World Cancer Day: WHO Urges More Investment, Quality Care

The World Health Organisation (WHO) has called on governments, especially those in the African region to make necessary investments required to ensure that all citizens, no matter their incomes or geographic location, have access to quality cancer care.

WHO Regional Director for Africa, Dr. Matshidiso Moeti made the call in her message commemorating this year’s World Cancer Day.

TheFact Nigeria gathered that World Cancer Day is commemorated on the 4th of February every year to raise global awareness around cancer and its impacts on peoples lives.

Dr. Moeti stated that Africa recorded around 1.1 million new cases of cancer, resulting in up to 700 000 deaths annually. She added that breast cancer, along with cervical, prostate, liver and colorectal cancers, accounted for almost half the new cases on the continent every year.

Sadly, children in developing were also inequitably impacted, Moeti noted:

“Of the more than 400 000 children diagnosed annually with cancer around the world, about 90% live in low- and middle-income countries. Survival rates are at a very low 20% or less in African countries, compared to more than 80% in developed countries”, she said.

Highlighting some challenges faced in the fight against cancer on the continent, the WHO regional director said:

“Common challenges across the Region include lack of awareness and education, limited access to primary prevention and early detection services, coupled with delays in diagnosis and treatment. There is also limited access to palliative care and pain relief.

“Shortages of specialists in medical and radiation oncology, pathology, medical physics and other essential areas compound the gaps.

“Africa has only 3% of the world’s cancer treatment facilities, with radiotherapy available in just 22 countries in sub-Saharan Africa, which contributes to poor survival rates”, she lamented.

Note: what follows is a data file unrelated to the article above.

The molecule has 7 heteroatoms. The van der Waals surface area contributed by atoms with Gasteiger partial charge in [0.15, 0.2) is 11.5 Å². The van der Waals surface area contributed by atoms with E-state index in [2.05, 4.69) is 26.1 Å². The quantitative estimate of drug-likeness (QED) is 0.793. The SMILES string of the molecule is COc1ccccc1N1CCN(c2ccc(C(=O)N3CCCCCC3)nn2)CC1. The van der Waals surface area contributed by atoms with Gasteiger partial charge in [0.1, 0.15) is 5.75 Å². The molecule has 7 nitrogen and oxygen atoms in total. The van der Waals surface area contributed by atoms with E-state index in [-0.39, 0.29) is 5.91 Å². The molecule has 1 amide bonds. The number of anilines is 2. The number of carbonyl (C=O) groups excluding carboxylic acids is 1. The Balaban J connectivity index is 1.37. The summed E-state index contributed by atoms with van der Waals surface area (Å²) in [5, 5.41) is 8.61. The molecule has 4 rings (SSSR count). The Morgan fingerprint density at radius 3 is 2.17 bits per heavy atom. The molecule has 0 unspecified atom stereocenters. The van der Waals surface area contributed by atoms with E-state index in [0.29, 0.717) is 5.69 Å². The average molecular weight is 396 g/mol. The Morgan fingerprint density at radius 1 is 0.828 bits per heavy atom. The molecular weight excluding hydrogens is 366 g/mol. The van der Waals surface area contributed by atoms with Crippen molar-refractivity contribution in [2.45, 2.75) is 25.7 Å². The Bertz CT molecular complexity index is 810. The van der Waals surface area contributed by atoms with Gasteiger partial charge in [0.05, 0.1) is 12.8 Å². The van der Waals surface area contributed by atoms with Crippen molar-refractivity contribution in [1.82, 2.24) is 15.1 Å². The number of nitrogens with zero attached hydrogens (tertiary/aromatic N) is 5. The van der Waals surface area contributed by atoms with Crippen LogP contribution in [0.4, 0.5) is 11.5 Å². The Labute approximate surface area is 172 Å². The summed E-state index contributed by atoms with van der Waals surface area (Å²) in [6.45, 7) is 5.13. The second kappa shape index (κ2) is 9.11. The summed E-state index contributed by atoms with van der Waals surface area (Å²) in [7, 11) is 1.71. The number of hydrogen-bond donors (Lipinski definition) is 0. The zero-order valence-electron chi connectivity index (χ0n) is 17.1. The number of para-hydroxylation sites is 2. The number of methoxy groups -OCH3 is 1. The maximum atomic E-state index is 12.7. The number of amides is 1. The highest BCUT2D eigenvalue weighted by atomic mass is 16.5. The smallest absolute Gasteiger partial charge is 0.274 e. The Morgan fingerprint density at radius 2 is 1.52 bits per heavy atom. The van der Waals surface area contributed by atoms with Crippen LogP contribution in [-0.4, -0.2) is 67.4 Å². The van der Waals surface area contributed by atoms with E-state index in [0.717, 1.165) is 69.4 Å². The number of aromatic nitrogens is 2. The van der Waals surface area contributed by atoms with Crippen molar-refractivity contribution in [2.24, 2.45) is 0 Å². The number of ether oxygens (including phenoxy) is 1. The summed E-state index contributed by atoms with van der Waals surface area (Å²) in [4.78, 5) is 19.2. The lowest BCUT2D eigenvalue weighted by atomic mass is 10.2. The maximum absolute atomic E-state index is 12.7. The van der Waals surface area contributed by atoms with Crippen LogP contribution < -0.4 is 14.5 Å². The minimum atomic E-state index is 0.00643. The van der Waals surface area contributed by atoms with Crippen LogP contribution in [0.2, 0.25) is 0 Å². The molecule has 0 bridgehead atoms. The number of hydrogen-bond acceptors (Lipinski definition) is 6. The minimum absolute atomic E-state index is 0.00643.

Moeti therefore posited that a renewed effort to curb new cancer cases was urgent; especially as there had been alarming projections that cancer death rates in Africa wold rise exponentially over the next 20 years, outstripping the global average by 30%.

Disclosing some of the intervention efforts embarked on, the WHO Boss said:

“These have seen 45% of our countries introduce national HPV vaccination programmes to address the cervical cancer threat. National screening programmes are now operational in 72% countries, 11 of which offer high-performance screening.

“Through the Global Initiative for Childhood Cancer (GICC), Zambia, Senegal and Ghana have developed country-specific treatment guidelines, established pediatric hospital-based registries, and improved access to chemotherapy. Senegal is in the process of including childhood cancers in its new National Cancer Control Plan”, Moeti said.

She further advised that as countries worked towards universal health care, with the support of WHO, cancer risk factors needed to be prioritised abd that equitable access to life-saving vaccines, robust screening and early detection programmes, combined with a skilled workforce, adequate infrastructure and equipment, was also critical.

She therefore solicited individuals, governments, partners and civil societies to make effort to achieve uninterrupted access to affordable, safe and effective cancer therapies for all patients.

This year’s World Cancer Day theme, ‘’Close the care gap”, marks the start of a three-year campaign to raise global awareness around cancer and its impacts, especially on the most vulnerable citizens.

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